Institutionalized Bullying: the education of young Lulu

Remember the Tasmanian Devil?  That inverted pear-shaped body, the prehensile tool intelligent shape of his arms, the crazy eyes?  I always loved his whirlwind.

Though perhaps this explains a lot of my unfortunate choices in past relationships, said Devil popped up in my brain this morning (the cartoon version of him) while I was listening to the KQED radio broadcast of the perhaps happy ending of a sad story about institutionalized bullying.

I learned about institutionalized bullying in 1970. I was the new kid, the tall kid, the smart kid. None of that is true any longer, but I still meet bullies every day. Woodrow Wilson’s 6th grade bully is now the namesake of a skunk who scares the crap out of my house cat every time she tries to sit outside in the evening. This skunk’s name is Flavia. She loves cat food.  In 1970 Flavia’s victims were my friends Lily, Cheryl, and me. The outcasts.

I want to thank you, Flavia. You began the education I needed. It wasn’t just the bully next door whose frustration and anger management peak was an act of hitting my younger sister in the head with a suitcase and giving her a black eye, instead of using her words to say that she didn’t like that game any more. It wasn’t that bully’s Father who walked his roof in a rage while waving his police revolver and his handcuffs, waiting for his older daughter to come home from where-ever the heck she went to escape him. It wasn’t just my drunken confusing Mom, or her wannabe pugilist Dad.

It was you. You gave me the nerve to talk back by dressing me down one day in a gang dressing room at Woodrow Wilson School. Your verbal attack was for my not having what you claimed was sufficiently delectable age-appropriate anatomy for a twelve year old. It was a tough year. Thank you for helping me through it. I’ve named our favorite skunk after you. This is your receipt for the rest of the year; my thanks are just lagniappe.

I owe it all to you. You woke me up. You made me realize I had a voice, a pointy little pen, a way to walk in the world. Thank you.

I work with some bullies. All are essentially cowards. I know that now, and am grateful. There are many in the juicy part of the Tenderloin where I walk to work, out on a section of 7th Street labeled Pirate’s Alley in my brain. (‘Argh, me hearties! Give us yer change!’) Thus we rename things in my family. Helps us get oriented.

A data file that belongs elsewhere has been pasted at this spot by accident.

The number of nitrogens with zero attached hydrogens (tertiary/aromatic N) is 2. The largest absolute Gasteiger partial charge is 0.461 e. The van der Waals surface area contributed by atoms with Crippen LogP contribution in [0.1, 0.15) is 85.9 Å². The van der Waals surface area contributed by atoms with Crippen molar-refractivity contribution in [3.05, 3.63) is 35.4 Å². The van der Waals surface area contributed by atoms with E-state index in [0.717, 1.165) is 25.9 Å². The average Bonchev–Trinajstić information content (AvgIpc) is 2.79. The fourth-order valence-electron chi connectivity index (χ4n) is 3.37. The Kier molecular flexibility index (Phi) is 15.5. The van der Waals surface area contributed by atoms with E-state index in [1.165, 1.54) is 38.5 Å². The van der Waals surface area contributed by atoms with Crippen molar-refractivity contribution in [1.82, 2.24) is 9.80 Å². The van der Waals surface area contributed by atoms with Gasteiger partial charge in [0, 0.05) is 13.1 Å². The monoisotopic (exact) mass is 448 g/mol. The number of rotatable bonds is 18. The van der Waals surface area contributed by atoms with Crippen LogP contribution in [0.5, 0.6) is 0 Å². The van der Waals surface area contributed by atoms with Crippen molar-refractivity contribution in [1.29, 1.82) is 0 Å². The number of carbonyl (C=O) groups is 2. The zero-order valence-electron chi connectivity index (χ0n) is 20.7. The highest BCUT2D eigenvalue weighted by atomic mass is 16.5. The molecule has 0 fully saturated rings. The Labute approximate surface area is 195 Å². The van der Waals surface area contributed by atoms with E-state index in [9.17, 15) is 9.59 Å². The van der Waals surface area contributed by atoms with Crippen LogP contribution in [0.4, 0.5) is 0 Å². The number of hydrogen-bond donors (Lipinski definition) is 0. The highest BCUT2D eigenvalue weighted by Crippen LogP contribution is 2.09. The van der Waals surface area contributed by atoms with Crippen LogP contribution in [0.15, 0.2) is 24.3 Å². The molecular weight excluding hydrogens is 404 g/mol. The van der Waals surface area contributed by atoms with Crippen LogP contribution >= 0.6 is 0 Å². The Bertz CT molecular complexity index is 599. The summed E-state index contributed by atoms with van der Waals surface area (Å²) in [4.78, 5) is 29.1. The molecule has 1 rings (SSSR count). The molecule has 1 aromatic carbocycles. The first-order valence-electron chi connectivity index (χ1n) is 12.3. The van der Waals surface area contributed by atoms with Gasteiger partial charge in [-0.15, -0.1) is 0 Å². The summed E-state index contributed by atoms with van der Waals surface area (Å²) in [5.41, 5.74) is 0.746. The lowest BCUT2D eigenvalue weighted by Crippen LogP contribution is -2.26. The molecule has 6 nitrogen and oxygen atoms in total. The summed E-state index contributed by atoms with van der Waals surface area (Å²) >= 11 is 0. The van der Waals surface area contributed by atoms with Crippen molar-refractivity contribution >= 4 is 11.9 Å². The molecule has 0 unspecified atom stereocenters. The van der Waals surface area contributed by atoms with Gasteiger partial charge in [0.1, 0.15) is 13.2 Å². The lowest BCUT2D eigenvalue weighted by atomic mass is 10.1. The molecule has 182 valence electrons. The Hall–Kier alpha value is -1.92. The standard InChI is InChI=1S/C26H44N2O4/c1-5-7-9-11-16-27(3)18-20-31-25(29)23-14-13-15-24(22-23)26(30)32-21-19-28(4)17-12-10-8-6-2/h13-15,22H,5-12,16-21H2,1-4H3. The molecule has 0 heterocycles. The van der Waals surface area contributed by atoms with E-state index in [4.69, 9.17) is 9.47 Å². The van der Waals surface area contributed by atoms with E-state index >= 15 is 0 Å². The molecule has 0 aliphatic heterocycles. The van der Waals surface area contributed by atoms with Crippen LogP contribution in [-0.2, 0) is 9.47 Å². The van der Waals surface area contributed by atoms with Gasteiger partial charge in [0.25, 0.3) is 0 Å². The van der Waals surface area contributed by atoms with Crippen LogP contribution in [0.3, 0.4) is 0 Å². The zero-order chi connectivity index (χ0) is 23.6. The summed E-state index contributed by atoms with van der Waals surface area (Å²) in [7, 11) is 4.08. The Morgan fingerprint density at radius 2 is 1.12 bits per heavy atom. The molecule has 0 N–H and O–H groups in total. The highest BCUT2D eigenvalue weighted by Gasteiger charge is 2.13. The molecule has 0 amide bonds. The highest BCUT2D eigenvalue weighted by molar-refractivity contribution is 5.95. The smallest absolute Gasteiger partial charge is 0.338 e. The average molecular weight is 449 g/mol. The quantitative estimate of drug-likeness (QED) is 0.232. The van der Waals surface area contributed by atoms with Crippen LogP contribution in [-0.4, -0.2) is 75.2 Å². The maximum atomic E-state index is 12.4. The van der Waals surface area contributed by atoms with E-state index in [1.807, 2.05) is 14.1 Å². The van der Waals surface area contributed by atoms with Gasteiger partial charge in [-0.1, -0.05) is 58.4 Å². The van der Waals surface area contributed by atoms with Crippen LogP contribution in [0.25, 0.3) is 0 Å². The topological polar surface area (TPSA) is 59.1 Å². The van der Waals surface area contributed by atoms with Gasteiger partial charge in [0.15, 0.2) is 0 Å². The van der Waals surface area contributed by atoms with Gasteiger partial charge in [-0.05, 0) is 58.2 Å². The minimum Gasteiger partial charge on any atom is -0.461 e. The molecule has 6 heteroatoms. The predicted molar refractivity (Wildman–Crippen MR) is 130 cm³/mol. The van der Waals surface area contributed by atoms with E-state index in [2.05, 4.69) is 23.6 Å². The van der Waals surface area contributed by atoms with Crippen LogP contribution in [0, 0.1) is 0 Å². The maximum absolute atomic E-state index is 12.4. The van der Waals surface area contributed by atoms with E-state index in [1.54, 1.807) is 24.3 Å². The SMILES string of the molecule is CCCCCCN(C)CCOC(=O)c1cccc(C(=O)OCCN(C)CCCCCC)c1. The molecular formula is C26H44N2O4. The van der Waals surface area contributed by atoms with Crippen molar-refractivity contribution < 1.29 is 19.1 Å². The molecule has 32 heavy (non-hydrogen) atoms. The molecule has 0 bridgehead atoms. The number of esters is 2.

I love the new mayor and the acting Police chief. I feel certain that the dedicated cops and FPS staff who constantly support my right to work and to walk safely to that work will eventually sort out who has jurisdiction over that juicy bit of territory in Pirate’s Alley. It’s the bit between the BART stairs and the check cashing store. Between the barber shop and the liquor store.

I feel confident. Thus I ready myself for a new day.

Not all bullies look the same, act the same, or come under the same jurisdiction. This morning’s story about the reinstated meat clerk in a Safeway store who lost his job because he jumped out from behind the counter and came to the aid of a woman (who happened to be pregnant and whose boyfriend happened to be kicking her) was about the new hero: a man named Ryan Young. What a coincidence!  Go get them, Ryan Young! All right!

This Safeway who fired the Good Samaritan meat clerk was eventually forced to reinstate him (hopefully with back pay) because the customers boycotted the store for firing him.

What a relief. Finally, some collective wisdom from the consumer world.There are bullies in this world, and there are heroes, and there are businesses whose customers won’t take it lying down.

One day soon perhaps there will be a corrido sung in the barrio (written by a woman, perhaps?) about the story of this brave meat clerk named Ryan Young.

Bullying happens everywhere. We can all sing about the person who outsmarts, out-runs, or out-fights a bully, a Tasmanian devil, or an abusive boyfriend. We can sing about Robin Hood, Tiburcio Vaszquez, or Ryan Young. We can sing about our common survival.

  • In my case, it was standing up and talking back to Flavia in the girl’s dressing room about who was flat chested and why you should not expect more from a young girl, even if you were a year older and a universe of notches higher on the social pecking order.
  • In Mongo’s case, it is avoiding the skunk while waiting for me to appear.
  • In the case of Safeway’s clerk, one can only hope it was a well-placed left cross, a call to store Security, a call to 911, and a bully frog-marched to the door and chained to a long line of shopping carts while waiting to hear from local Police authorities. Whatever he did, it worked.

It also unfortunately temporarily got him fired.  I remember this. I remember rescuing Becky (not her real name), who was grabbed downtown by a man who had a get away car, a driver, and apparently something gun-shaped. He got her to give up her purse, only after a struggle.  My then-boss told me that he didn’t want me chasing criminals on company time.  He meant it as a joke, of course.  I was on a break to go to the Post Office when I saw him grab her. Forty people walked around Becky and her assailant as they left the crosswalk. You bet I wasn’t on company time!

We all need to walk in the shoes of someone who comes to the aid of a person, an animal, or an institution being victimized by a bully. Sometimes in order to clean up this world, you need to roll up your sleeves, get your hands dirty, and get to work.

You can always wash your hands afterward. This, my friends, is a good idea.

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